Karp says that after learning about the Greers’ situation, the decision to take on the case was a no brainer. He’s previously been involved in a number of other cases in Thurston and Lewis counties, most recently the case of Hank, a dog declared dangerous and scheduled for euthanization by Lewis County but later released by a Thurston County judge.
“When I heard about it I was intrigued of course and as the facts developed through further discussion it just struck me that it was inequitable for both Mae and the Greers,” said Karp, who noted that he tried to negotiate with the WDFW prior to filing the lawsuit. “I will say that they were very polite and I think they understand the Greers’ position but we were unable to come to an accord.”
Karp contends that after caring for the animal for more than seven years, the Greers have established more than enough claim as Mae’s primary caregivers. He compared the situation to that of a lost domestic pet that is taken in by a rescue family and then the original owner shows up some years later to claim their animal. Karp noted that seven years is more than twice the benchmark for transfer of ownership in similar cases involving domestic animals.
“There is no dispute that originally, when this animal was born, it belonged to the people of Washington,” admitted Karp, who argues that all changed when Mae became orphaned and the WDFW declined to offer any assistance. “Really the state waived any type of claim that they might have had over her.”
During their seven years of caring for Mae, the Greers say they never tried to hide her away and instead made an effort to integrate her into their lives and their community.
“The Greers never treated Mae like a circus attraction. Rather, they spoiled her. Neighbors, young and old, have positively interacted with Mae, even taking pictures with her. Seattle Police Department officers have done the same,” reads part of the lawsuit.
For now, Mae has been rehomed to a rehab center in Quilcene where the intention is to turn her into an educational animal. However, the lawsuit filed against the WDFW claims that Mae is no longer wild and has effectively become a ward of the Greers over the past seven years.
The WDFW sent the following statement to KIRO News: “On November 26th, a WDFW enforcement officer seized a raccoon from Mr. and Mrs. Greer as it is illegal for the public to possess live wildlife in Washington without a valid permit … While we understand that the family is upset by the loss, the department has no permit that would allow for the personal possession of wildlife as a pet, so we are therefore pleased that have been able to locate a rehabilitation center that is willing to hold the animal. An attorney for the Greer family has filed a complaint for declaratory and injunctive release against the state, seeking the return of the raccoon to the family. Because of the lawsuit, the department is unable to provide any further comment at this time.”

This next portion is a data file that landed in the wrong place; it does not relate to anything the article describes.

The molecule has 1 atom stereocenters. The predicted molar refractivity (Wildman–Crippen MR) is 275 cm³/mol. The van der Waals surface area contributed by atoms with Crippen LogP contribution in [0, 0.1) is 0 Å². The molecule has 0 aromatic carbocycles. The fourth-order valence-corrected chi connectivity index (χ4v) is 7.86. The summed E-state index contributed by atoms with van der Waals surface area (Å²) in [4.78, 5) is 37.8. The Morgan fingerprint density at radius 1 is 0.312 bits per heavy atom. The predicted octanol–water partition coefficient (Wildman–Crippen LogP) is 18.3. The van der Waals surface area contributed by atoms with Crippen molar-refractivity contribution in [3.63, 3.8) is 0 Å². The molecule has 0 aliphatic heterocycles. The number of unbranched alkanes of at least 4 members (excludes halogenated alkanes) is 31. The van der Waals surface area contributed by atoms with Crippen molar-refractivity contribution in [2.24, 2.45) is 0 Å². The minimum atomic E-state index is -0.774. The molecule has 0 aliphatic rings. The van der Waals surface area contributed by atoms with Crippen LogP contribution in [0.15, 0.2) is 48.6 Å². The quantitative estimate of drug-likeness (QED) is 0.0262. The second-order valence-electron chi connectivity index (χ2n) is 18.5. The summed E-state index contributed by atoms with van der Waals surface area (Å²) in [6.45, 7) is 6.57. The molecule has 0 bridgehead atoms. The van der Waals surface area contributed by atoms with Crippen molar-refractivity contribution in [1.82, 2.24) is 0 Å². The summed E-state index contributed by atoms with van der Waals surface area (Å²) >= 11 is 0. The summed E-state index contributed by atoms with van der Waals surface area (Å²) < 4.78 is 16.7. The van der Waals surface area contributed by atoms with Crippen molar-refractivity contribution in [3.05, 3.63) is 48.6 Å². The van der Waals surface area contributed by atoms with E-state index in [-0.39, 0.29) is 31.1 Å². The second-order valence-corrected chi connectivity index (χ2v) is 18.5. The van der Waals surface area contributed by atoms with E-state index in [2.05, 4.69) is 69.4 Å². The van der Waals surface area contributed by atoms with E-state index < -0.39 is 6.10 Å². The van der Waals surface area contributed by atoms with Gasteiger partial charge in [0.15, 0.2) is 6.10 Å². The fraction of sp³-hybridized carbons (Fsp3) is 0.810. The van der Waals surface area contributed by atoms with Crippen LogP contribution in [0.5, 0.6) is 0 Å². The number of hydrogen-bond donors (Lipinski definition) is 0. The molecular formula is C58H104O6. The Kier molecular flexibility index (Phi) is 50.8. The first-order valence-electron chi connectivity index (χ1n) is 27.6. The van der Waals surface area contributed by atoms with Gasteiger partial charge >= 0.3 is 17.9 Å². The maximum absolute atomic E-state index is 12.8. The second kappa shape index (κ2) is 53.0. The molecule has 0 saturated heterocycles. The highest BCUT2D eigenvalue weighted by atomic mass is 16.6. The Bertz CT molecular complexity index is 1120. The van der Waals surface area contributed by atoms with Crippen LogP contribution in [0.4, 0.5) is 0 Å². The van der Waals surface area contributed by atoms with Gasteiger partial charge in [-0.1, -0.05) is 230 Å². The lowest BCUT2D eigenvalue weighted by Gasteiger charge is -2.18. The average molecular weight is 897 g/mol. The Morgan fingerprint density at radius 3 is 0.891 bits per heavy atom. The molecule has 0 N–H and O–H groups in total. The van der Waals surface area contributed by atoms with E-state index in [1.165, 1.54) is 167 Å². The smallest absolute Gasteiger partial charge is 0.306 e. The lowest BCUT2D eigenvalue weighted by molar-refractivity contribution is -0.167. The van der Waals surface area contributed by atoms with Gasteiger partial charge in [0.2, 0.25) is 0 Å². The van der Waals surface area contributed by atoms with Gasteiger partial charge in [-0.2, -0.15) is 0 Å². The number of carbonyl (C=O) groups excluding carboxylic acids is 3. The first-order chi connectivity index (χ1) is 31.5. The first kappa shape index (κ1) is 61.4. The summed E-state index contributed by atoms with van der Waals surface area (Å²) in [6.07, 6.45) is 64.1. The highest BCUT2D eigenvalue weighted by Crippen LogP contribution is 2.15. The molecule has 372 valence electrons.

The seizure by the WDFW comes just weeks after the department raided For Heaven’s Sake Wildlife Rescue and Rehabilitation center in Rochester and euthanized deer and elk that they deemed were too friendly to be released into the wild. Karp has also been retained as legal representation in that case.
“I think it’s really interesting to link these two together because on the one hand you have the state really overreaching and stopping the rehabbers from doing their work and that has an impact on the general public who are then asked to pick up the burden,” said Karp. “I want to be very clear. I would not encourage the public to go out and capture wildlife and then tame them to make them their pets as an ordinary course. This situation is more unique because they did reach out to the state and then when they realized that this beautiful little being would be killed they did everything they could to make sure that she would be saved.”
A Facebook page calling for the return of Mae the raccoon can be found at facebook.com/groups/bringmaehome/about/.